The policies outlined below apply to the following Duke Law published law journals: Alaska Law Review (1983-present), Duke Environmental Law & Policy Forum, Duke Forum for Law & Social Change, Duke Journal of Comparatie & International Law, Duke Journal of Constitutional Law & Public Policy, Duke Journal of Gender Law & Policy, Duke Law & Technology Review, Duke Law Journal, and Law & Contemporary Problems.
Open Access Policy
Duke Law School has a longstanding commitment to making legal scholarship freely available to legal scholars as well as international and interdisciplinary audiences. In 1998, Duke Law was the first in the country to make all the articles published in its law journals freely accessible on the Law School Web site without embargo. All articles are made freely available in the Duke Law Scholarship Repository.
Under the Journal licensing agreements, authors retain copyright to their works and grant to the Journals a defined license to publish those works. The agreement also requires only a limited term license for exclusive publication, that can be waived. Duke Law Journals do not charge author or submission fees.
Copyright and Licensing Policy
Unless otherwise indicated, each article, essay, comment, or other work published in a Duke Law journal is copyright (c) by its author(s). Also unless otherwise indicated, the authors and the journal grant permission to reproduce and distribute for nonprofit educational uses material published in the journal, provided that: (1) in the case of copies distributed in class, students are charged no more than the cost of duplication; (2) the copied work is identified in accordance with the rules set forth in the current edition of The Bluebook: A Uniform System of Citation; and (3) proper notice of copyright is affixed to each copy. For permission to reproduce and distribute any work published in a Duke Law journal for other purposes, contact the work's author(s). All such reproduction must identify the author(s), the Journal, the volume, the number of the first page, and the year of the work's publication in the Journal. Creative Commons and other licenses are assigned at the discretion of the author(s).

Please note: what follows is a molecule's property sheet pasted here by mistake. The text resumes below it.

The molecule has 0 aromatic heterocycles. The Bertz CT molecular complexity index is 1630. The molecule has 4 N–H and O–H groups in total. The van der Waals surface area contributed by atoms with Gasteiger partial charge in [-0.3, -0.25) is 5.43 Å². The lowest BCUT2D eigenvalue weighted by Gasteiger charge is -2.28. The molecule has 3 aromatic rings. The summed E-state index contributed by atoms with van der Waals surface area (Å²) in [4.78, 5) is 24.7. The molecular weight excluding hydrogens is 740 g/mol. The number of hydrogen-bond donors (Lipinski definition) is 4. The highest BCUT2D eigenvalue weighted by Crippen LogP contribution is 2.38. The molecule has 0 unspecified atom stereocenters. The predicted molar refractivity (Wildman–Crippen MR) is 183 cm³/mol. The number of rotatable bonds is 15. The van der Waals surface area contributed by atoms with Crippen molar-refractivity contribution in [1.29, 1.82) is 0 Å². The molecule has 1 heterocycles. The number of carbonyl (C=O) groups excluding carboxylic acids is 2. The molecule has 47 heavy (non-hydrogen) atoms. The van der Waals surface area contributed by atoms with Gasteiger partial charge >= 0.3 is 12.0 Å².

Duke Journals are guided by the principles in the Best Practice Guidelines for Journal Editors from Committee on Publications Ethics, 2011.
All Duke Law journals require authors to warrant that submitted work is entirely the author’s original work, contains no plagiarism and provides appropriate attribution and citations for ideas, content and quotations. Allegations of misconduct will be investigated in accordance with the COPE Best Practice Guidelines as far as is practicable. Duke Journals, (1) take all reasonable steps to ensure confidentiality of materials submitted while under review and editorial preparation, (2) disclose funded research sources and any role in the research and publication, and (3) publish on journal website selection process and author agreement, and establish processes to communicate with authors about expectations and timelines.
The Editor in Chief is responsible for deciding which papers will be published after review and recommendation from staff editors in accordance with the individual journal policies and procedures. Evaluation of submissions is based on the paper’s importance, originality, academic quality, validity and relevance to the journal’s scope and interests.
See Duke Law's Model Author Agreement for more details.
Digital Archiving Policy
All Duke Law journals articles are made available via the Duke Law Scholarship Repository using the Bepress Digital Commons platform. All of our journals are enrolled in the LOCKKS program and Amazon S3 Cloud Storage are used to continuously back up all journal data.
Metadata Reuse and Repurposing Policy
With permission, Duke Law does allow the harvesting, reuse, and repurposing of Duke Law Scholarship Repository metadata. Please contact Assistant Dean for Library Services Melanie Dunshee, for questions about metadata reuse.
Duke Law School is not the copyright holder for article PDFs and content. Article content is owned by the author(s). Requests for article reuse must be addressed to the authors themselves.